New proposals would bring about 174,000 more HMO properties into licensing
Government have proposed a minimum bedroom size and the extension of licensing to thousands more properties, as part of a government crackdown on rogue landlords in England.
Focusing on bad landlords who cram tenants into overcrowded PRS homes, these new proposals only apply to England, and include the introduction of a minimum bedroom size of 6.52 sq. metres (70 sq. ft.) in shared houses classed as homes in multiple occupation (HMO). The size would be applied for each individual or couple living in the property, so landlords would be unable to squeeze in bunk beds.
Other proposals in the recently published consultation paper include: extending mandatory licensing rules for HMOs to flats above shops and other business premises; requiring landlords to provide decent storage and disposal of rubbish; and tightening up the “fit and proper person” test for landlords. The rules only apply to HMOs requiring licences, which are shared homes with five or more people from two or more households. The changes would bring about 174,000 more properties into licensing, on top of the existing 60,000.
The Housing Act 1985 specifies minimum space standards, but a tribunal case in April 2015 caused confusion when it ruled that standards could only be guidance. Following that ruling, Oxford City Council lost a case against a PRS landlord who wanted to renew a licence to let a house with a bedroom that was just over 5 sq metres.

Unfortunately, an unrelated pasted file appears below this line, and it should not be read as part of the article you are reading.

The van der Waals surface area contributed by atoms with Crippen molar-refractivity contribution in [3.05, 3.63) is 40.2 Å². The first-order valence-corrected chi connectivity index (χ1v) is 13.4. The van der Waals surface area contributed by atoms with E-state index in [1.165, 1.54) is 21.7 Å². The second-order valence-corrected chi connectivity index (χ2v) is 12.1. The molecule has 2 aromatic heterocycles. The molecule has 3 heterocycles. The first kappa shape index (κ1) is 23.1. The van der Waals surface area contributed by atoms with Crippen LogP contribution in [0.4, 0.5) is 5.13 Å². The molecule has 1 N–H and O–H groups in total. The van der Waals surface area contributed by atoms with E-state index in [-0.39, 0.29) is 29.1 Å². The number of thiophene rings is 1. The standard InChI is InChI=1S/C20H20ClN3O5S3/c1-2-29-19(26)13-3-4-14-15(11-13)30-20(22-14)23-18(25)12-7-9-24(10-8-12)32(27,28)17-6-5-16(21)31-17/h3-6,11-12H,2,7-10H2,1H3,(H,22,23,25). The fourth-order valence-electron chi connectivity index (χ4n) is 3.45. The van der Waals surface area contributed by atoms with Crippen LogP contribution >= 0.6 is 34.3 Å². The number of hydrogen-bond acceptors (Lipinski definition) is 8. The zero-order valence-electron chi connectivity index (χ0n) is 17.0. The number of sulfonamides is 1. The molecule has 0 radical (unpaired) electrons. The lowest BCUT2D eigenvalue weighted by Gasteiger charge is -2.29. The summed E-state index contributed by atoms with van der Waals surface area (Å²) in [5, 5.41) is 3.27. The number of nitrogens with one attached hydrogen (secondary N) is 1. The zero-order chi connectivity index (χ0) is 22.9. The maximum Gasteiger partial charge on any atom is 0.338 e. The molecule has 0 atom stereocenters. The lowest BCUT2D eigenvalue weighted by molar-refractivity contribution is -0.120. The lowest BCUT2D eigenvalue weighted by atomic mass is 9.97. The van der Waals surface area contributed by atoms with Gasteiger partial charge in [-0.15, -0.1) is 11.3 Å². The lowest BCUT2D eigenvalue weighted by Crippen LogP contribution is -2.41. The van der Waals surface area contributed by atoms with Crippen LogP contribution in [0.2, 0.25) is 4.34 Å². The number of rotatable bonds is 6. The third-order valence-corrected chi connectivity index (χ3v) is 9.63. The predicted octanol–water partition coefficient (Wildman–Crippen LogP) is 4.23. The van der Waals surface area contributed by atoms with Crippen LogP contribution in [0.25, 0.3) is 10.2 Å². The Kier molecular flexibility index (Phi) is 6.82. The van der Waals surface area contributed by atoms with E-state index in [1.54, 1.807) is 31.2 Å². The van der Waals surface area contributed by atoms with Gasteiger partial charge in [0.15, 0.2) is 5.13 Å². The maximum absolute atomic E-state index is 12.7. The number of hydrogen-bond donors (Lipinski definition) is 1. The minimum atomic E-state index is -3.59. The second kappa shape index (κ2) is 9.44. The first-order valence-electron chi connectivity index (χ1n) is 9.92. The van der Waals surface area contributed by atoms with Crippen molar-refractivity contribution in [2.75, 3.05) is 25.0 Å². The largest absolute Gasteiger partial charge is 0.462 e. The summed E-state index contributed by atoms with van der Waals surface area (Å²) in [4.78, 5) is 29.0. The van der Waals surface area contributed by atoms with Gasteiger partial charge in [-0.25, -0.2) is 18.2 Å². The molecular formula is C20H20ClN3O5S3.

The government said it wanted to make the standard mandatory as part of a package of measures it said would help councils bring an end to ruthless landlords, who exploit tenants and charge them extortionate rents to live in poor conditions.
The government is also seeking views on whether the licensing arrangements for purpose-built student accommodation are appropriate.
Housing and Planning Minister, Gavin Barwell, said: “In order to build a country that truly works for everyone we must ensure that everyone has somewhere safe and secure to live.
“These measures will give councils the powers they need to tackle poor-quality rental homes in their area. By driving out rogue landlords that flout the rules of business, we are raising standards and giving tenants the protection they need.”
David Smith, policy director at the Residential Landlords Association, said: “We agree that tackling criminal landlords must be a priority. We wait to see the full details, but powers are already available to tackle overcrowding which is about the number of people crammed into a room, not the size of a room.
“What is needed is proper enforcement of existing powers.”
Yesterday, housing charity Shelter claimed that more than four in 10 people in Britain rent homes that do not reach acceptable standards. However one of our landlord members quite rightly pointed out that ‘Landlords are not changing the rules – Government have changed the rules.’ (click here to read in full.)
HMO landlords, how do you feel about this proposal?
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